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NSF awards $500K for the Household Water Insecurity Experiences Research Coordination Network (HWISE-RCN)

The National Science Foundation, Geography and Spatial Sciences Program, recently awarded $500,000 to support the Household Water Insecurity Experiences (HWISE) Research Coordination Network to operate at the strategic intersection of social science discovery, policy, and practice to address the complex dynamics of household water insecurity across the globe.  The RCN’s mission is to build a community of practice and collaboration that fosters key analytics and theoretical advances coupled with the development of research protocols and standardized assessments to document, benchmark, and understand the causes and outcomes of water insecurity at the household scale.  Our work advances the goal of sustainable and socially equitable water policy and interventions through the robust evaluation of key water security problems. We pay explicit attention to causes and outcomes of household water insecurity and translation of research outcomes into meaningful and useful products for practitioners, communities, and decision-makers.

Lead by Wendy Jepson (Texas A&M), Justin Stoler (University of Miami), Amber Wutich (Arizona State University), and Sera Young (Northwestern University), the RCN developed from an existing interdisciplinary collaboration among the key personnel on the HWISE Scale (link) and broadened collaborative publication and research relationships, that includes Leila Harris (UBC, EDGES), Jessica Budds (University of East Anglia), and Chad Staddon (UWE Bristol), among many others.  Current HWISE collaborators, which have grown organically around ad-hoc workshops (funded by our respective institutions and institutes) and sponsored projects to develop a household water insecurity scale, now include over 40 scholars from 25 U.S. and international institutions across the career spectrum (post-doctoral researchers and early career scholars to middle and advanced researchers) and social science disciplines.  In short, our effort to date is only the beginning of a productive research collaborative network to advance conceptual and methodological frontiers in water security and environmental social science, more broadly.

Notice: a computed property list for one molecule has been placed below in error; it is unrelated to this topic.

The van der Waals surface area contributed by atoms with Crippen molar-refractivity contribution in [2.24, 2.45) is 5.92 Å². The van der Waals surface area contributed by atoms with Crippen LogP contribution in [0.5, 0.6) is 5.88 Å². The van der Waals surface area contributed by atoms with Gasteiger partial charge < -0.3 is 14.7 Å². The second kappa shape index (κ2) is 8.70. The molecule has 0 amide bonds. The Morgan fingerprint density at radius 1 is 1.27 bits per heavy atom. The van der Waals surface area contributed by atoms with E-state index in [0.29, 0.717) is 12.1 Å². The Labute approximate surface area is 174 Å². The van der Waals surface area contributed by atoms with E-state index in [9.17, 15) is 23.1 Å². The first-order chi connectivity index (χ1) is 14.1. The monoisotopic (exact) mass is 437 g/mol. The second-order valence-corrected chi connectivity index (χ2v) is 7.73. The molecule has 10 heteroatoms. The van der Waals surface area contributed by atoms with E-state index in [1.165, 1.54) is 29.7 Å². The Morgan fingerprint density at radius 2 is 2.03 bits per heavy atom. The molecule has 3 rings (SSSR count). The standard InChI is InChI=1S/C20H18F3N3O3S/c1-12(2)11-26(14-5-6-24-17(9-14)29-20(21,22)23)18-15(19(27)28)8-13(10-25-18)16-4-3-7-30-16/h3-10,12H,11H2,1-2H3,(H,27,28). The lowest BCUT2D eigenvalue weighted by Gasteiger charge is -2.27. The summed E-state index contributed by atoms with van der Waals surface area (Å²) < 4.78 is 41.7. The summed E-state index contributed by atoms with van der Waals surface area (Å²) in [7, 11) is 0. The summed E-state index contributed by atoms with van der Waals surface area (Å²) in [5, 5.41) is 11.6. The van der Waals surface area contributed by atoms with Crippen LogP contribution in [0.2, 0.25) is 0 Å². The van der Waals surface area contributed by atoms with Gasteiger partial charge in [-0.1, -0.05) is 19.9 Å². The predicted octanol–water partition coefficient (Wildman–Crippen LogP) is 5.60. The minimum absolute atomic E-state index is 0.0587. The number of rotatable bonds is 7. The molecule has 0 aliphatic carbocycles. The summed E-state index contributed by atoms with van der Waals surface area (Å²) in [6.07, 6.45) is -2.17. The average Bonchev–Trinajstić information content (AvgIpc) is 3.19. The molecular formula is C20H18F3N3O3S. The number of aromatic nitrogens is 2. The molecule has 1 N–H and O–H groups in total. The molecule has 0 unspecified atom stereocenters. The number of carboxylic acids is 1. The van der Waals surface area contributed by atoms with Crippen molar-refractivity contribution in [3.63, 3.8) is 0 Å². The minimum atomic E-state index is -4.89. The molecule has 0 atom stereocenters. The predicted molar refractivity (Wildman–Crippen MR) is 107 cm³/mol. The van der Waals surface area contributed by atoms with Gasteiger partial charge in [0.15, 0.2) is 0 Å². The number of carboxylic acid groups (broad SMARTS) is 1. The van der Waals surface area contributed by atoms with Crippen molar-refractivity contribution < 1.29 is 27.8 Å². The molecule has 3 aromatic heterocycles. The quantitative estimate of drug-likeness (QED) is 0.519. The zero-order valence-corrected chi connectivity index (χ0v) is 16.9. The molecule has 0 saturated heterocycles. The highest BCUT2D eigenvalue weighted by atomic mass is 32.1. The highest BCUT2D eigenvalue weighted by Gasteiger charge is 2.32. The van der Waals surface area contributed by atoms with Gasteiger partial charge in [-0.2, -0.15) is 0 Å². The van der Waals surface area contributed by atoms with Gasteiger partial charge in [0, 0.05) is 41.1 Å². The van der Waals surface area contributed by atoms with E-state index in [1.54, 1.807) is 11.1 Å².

The National Science Foundation support will expand our ad-hoc HWISE community of scholars into the HWISE Network in order to significantly advance discovery and research infrastructure in geography and environmental social sciences as related to water. Objectives that we will advance in this five-year funding cycle include, but are not limited to, three major objectives:

  1. Integrate geospatial methodologies into existing HWISE research.
  2. Evaluate how HWISE methods and concepts can be translated to household water insecurity experiences in high- and middle-income regions (e.g. North America, Europe).
  3. Establish and cultivate key pathways to translate HWISE discoveries to NSF research priority efforts.